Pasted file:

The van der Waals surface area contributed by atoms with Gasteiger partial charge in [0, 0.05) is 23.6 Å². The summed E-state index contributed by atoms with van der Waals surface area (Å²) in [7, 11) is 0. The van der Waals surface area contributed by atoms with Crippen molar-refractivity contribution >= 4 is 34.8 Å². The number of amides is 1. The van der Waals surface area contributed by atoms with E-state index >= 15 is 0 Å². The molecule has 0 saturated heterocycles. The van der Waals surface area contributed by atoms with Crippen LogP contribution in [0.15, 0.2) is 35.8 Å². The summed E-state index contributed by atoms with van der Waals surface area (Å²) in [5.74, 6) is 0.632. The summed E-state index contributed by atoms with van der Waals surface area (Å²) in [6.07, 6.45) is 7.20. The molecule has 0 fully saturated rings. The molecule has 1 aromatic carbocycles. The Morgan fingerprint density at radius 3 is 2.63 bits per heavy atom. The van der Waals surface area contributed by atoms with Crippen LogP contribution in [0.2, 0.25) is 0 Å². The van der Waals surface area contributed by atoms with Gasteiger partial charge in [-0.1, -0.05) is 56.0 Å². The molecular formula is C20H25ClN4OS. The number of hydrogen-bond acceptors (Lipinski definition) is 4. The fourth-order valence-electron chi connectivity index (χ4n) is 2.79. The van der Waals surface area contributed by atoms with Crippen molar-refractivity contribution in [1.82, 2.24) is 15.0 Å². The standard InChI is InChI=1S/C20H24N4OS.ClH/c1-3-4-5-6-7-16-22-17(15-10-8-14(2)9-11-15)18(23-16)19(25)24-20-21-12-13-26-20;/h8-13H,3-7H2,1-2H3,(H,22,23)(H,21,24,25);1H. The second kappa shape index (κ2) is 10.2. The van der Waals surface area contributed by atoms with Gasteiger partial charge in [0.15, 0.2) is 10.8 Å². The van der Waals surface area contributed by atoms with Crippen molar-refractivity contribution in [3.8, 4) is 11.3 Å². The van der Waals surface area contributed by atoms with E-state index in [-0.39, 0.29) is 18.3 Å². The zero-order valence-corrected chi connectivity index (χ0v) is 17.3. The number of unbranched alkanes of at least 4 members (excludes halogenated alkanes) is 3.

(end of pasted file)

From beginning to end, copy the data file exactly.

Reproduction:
The van der Waals surface area contributed by atoms with Gasteiger partial charge in [0, 0.05) is 23.6 Å². The summed E-state index contributed by atoms with van der Waals surface area (Å²) in [7, 11) is 0. The van der Waals surface area contributed by atoms with Crippen molar-refractivity contribution >= 4 is 34.8 Å². The number of amides is 1. The van der Waals surface area contributed by atoms with E-state index >= 15 is 0 Å². The molecule has 0 saturated heterocycles. The van der Waals surface area contributed by atoms with Crippen LogP contribution in [0.15, 0.2) is 35.8 Å². The summed E-state index contributed by atoms with van der Waals surface area (Å²) in [5.74, 6) is 0.632. The summed E-state index contributed by atoms with van der Waals surface area (Å²) in [6.07, 6.45) is 7.20. The molecule has 0 fully saturated rings. The molecule has 1 aromatic carbocycles. The Morgan fingerprint density at radius 3 is 2.63 bits per heavy atom. The van der Waals surface area contributed by atoms with Crippen LogP contribution in [0.2, 0.25) is 0 Å². The van der Waals surface area contributed by atoms with Gasteiger partial charge in [-0.1, -0.05) is 56.0 Å². The molecular formula is C20H25ClN4OS. The number of hydrogen-bond acceptors (Lipinski definition) is 4. The fourth-order valence-electron chi connectivity index (χ4n) is 2.79. The van der Waals surface area contributed by atoms with Crippen molar-refractivity contribution in [1.82, 2.24) is 15.0 Å². The standard InChI is InChI=1S/C20H24N4OS.ClH/c1-3-4-5-6-7-16-22-17(15-10-8-14(2)9-11-15)18(23-16)19(25)24-20-21-12-13-26-20;/h8-13H,3-7H2,1-2H3,(H,22,23)(H,21,24,25);1H. The second kappa shape index (κ2) is 10.2. The van der Waals surface area contributed by atoms with Gasteiger partial charge in [0.15, 0.2) is 10.8 Å². The van der Waals surface area contributed by atoms with Crippen molar-refractivity contribution in [3.8, 4) is 11.3 Å². The van der Waals surface area contributed by atoms with E-state index in [-0.39, 0.29) is 18.3 Å². The zero-order valence-corrected chi connectivity index (χ0v) is 17.3. The number of unbranched alkanes of at least 4 members (excludes halogenated alkanes) is 3.